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Posted: Mon Oct 16, 2006 11:29 pm
by Jerry Blue
Hi, Jim.
  I need to confirm some of the
perccusions on the 260SP Miditzer
1. How can i import more Traps and Stops?
2. How can i save my pieces?
JerryJerry Blue2006-10-17 21:54:16

Posted: Tue Oct 17, 2006 12:43 am
by Jim Henry
The Miditzer is a model of the Wurlitzer theatre organ as it was built about 75 years ago. The Miditzer does not provide for adding things. jOrgan may be of interest to you because it allows you to design your own organ. Kent Allman has designed a HUGE organ in jOrgan.Saving organ music in MIDI is difficult because you have to account for saving the registration and MIDI wasn't designed to handle that. It's not that it can't be done, it can. But it is hard to do it in a way that other people can play and hear the same thing as you recorded. We are working on it but we don't have a good answer at this time.Making an audio recording is easy and I have a video tutorial about doing that on the site.

Posted: Tue Oct 17, 2006 2:27 pm
by Jim Reid
Jim wrote,  in part:"Making an audio recording is easy....."Oh,  sure it is!  Unless you get "stage fright" as I do,  or whateverit is called.  I have to do a piece over and over again,  and it stillrecords a bunch less than satisfactory.  I have decided to just letthem go,  warts and all.  After all,  my pleasure is in the learning andplaying for myself;  however, we all try to "show off" to others attimes!  Just my showing isn't all that great.Jim

Posted: Tue Oct 17, 2006 2:46 pm
by Per_S
The official WHOC refreshment cures stage fright and significantly improves you playing. Ask the Doc.  

Posted: Tue Oct 17, 2006 3:18 pm
by Jim Henry
Jim Reid wrote:Jim wrote,  in part:"Making an audio recording is easy....."Oh,  sure it is!  Unless you get "stage fright" as I do,  or whateverit is called.
Well I was refering to the recording aspect rather than the playing. An untested idea I have for "the recorder is on" jitters is to always have the recorder on. With digital recording, it is so easy to record and to discard recordings, that it is practical to record everything you play. If you do that, I think you might eventually overcome the self-conciousness about being recorded and/or heard by others. And if you do have a good take, you can snip it out and save it. Having a "diary" of the music you are working on at various points in time could let you hear how you are progressing.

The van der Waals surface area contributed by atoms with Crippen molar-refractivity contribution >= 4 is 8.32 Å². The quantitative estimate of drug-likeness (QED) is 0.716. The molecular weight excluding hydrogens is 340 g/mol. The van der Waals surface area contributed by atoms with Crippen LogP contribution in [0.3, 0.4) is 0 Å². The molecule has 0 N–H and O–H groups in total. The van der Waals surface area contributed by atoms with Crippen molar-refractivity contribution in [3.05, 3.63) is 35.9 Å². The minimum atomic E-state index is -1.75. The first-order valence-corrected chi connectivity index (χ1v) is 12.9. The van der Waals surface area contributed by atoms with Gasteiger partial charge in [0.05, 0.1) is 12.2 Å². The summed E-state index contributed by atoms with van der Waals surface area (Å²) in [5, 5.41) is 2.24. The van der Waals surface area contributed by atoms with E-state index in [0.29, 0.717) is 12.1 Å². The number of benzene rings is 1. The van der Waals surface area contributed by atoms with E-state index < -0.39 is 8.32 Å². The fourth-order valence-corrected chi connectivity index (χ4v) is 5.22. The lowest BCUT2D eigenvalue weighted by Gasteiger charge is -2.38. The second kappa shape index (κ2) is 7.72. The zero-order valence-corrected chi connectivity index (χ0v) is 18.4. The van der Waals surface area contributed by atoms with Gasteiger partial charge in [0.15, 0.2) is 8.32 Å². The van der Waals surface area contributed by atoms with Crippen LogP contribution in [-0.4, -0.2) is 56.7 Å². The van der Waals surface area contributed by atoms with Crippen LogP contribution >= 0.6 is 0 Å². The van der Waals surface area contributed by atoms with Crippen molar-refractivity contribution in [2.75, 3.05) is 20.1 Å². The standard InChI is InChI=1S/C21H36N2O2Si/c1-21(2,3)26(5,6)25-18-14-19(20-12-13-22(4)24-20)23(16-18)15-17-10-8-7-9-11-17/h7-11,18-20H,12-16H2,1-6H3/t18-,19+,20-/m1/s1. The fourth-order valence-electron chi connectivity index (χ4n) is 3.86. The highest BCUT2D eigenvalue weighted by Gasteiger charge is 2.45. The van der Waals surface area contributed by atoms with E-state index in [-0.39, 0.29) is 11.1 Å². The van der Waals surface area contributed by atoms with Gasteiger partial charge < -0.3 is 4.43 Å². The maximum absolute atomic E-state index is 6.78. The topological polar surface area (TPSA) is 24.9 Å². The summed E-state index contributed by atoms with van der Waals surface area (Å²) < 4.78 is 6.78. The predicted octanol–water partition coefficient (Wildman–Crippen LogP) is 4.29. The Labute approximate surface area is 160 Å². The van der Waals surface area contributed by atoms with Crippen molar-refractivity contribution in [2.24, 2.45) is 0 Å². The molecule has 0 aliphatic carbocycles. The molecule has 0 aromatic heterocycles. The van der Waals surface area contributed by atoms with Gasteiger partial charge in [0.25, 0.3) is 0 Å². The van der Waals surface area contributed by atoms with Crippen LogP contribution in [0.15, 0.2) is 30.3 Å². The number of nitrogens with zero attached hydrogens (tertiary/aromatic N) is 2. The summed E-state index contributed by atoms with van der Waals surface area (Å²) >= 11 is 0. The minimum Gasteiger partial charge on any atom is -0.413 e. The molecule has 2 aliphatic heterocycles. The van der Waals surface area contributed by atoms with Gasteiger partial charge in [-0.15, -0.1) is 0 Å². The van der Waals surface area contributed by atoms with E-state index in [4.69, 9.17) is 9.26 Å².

Posted: Mon Jan 22, 2007 4:20 pm
by Brian Reynolds
I don't know if this is the right place for this but here I go.
I have recently subscribed to the Miditzer 260 and am having problems with saving combinatrions.
With the 216, I could figure out a combination on the two keyboards and pedalboard and save it, then I could later recall that combination by pushing a button pp, p and so on.
With the 260, I figure out a combination on the keyboards, etc and save it but when I recall that combination, I only get the solo setting while those for the other keyboards remain as they were.
Am I doing it wrong or is there some other way to save and recall combinations for the Great and Accompaniment manuals?

Posted: Mon Jan 22, 2007 4:26 pm
by Jim Henry
Brian, the combination action has a lot of features. Go through the video tutorial accessible from on the Miditzer Help page and let us know if that clears up the issue.

Posted: Mon Jan 22, 2007 4:32 pm
by engrssc
More specifically this page: Miditzer Virtual Organ  It has everything you (ever) wanted to know and then some.

Posted: Wed Jan 24, 2007 12:26 am
by Russ
Brian, I think that you are just saving the Solo Combinations on the 260 whereas you are saving the whole organ with the 216. Check out the parts about setting up the Mapping. (MAP).

Posted: Sun Feb 18, 2007 9:25 am
by Dale Abrams
Jim and crew-not sure where to ask this question about the 260. I have watched the tutorials (4) as to mapping,combinations , etc. Very helpfull.
Question - I cant seem to make the trem piston reversable ? Maybe not possible ? I didnt want to use a piston if it can be made a reversable from the touch screen/mouse or a switch closure.
Dale Abrams